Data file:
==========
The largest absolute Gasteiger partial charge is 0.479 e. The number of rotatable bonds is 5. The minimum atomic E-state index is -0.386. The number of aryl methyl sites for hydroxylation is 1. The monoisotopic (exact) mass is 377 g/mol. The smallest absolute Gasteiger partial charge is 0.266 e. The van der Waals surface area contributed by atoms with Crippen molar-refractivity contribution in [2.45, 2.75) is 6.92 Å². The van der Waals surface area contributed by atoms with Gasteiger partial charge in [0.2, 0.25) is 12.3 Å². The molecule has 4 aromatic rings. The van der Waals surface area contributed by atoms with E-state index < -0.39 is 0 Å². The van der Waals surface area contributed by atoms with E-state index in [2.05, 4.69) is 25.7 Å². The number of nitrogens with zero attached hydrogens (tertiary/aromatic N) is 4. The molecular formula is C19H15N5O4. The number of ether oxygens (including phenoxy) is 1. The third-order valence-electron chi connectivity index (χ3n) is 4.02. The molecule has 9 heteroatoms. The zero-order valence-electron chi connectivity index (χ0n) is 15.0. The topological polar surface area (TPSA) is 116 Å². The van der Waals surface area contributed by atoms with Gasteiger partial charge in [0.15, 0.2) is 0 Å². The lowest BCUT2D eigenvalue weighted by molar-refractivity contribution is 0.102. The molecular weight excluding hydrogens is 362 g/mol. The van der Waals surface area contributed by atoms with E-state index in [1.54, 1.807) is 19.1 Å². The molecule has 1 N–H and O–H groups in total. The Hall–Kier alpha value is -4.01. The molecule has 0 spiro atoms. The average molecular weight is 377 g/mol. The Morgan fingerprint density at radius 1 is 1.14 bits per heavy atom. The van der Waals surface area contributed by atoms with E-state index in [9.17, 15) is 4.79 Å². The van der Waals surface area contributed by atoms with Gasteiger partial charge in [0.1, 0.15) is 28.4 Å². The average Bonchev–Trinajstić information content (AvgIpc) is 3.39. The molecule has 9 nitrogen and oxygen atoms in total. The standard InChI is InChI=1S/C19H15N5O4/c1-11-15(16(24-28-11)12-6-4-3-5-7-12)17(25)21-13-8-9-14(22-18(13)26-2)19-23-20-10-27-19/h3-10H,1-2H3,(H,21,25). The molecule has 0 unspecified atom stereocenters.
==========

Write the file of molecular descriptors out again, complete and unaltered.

The largest absolute Gasteiger partial charge is 0.479 e. The number of rotatable bonds is 5. The minimum atomic E-state index is -0.386. The number of aryl methyl sites for hydroxylation is 1. The monoisotopic (exact) mass is 377 g/mol. The smallest absolute Gasteiger partial charge is 0.266 e. The van der Waals surface area contributed by atoms with Crippen molar-refractivity contribution in [2.45, 2.75) is 6.92 Å². The van der Waals surface area contributed by atoms with Gasteiger partial charge in [0.2, 0.25) is 12.3 Å². The molecule has 4 aromatic rings. The van der Waals surface area contributed by atoms with E-state index < -0.39 is 0 Å². The van der Waals surface area contributed by atoms with E-state index in [2.05, 4.69) is 25.7 Å². The number of nitrogens with zero attached hydrogens (tertiary/aromatic N) is 4. The molecular formula is C19H15N5O4. The number of ether oxygens (including phenoxy) is 1. The third-order valence-electron chi connectivity index (χ3n) is 4.02. The molecule has 9 heteroatoms. The zero-order valence-electron chi connectivity index (χ0n) is 15.0. The topological polar surface area (TPSA) is 116 Å². The van der Waals surface area contributed by atoms with Gasteiger partial charge in [0.15, 0.2) is 0 Å². The lowest BCUT2D eigenvalue weighted by molar-refractivity contribution is 0.102. The molecular weight excluding hydrogens is 362 g/mol. The van der Waals surface area contributed by atoms with E-state index in [1.54, 1.807) is 19.1 Å². The molecule has 1 N–H and O–H groups in total. The Hall–Kier alpha value is -4.01. The molecule has 0 spiro atoms. The average molecular weight is 377 g/mol. The Morgan fingerprint density at radius 1 is 1.14 bits per heavy atom. The van der Waals surface area contributed by atoms with E-state index in [9.17, 15) is 4.79 Å². The van der Waals surface area contributed by atoms with Gasteiger partial charge in [0.1, 0.15) is 28.4 Å². The average Bonchev–Trinajstić information content (AvgIpc) is 3.39. The molecule has 9 nitrogen and oxygen atoms in total. The standard InChI is InChI=1S/C19H15N5O4/c1-11-15(16(24-28-11)12-6-4-3-5-7-12)17(25)21-13-8-9-14(22-18(13)26-2)19-23-20-10-27-19/h3-10H,1-2H3,(H,21,25). The molecule has 0 unspecified atom stereocenters.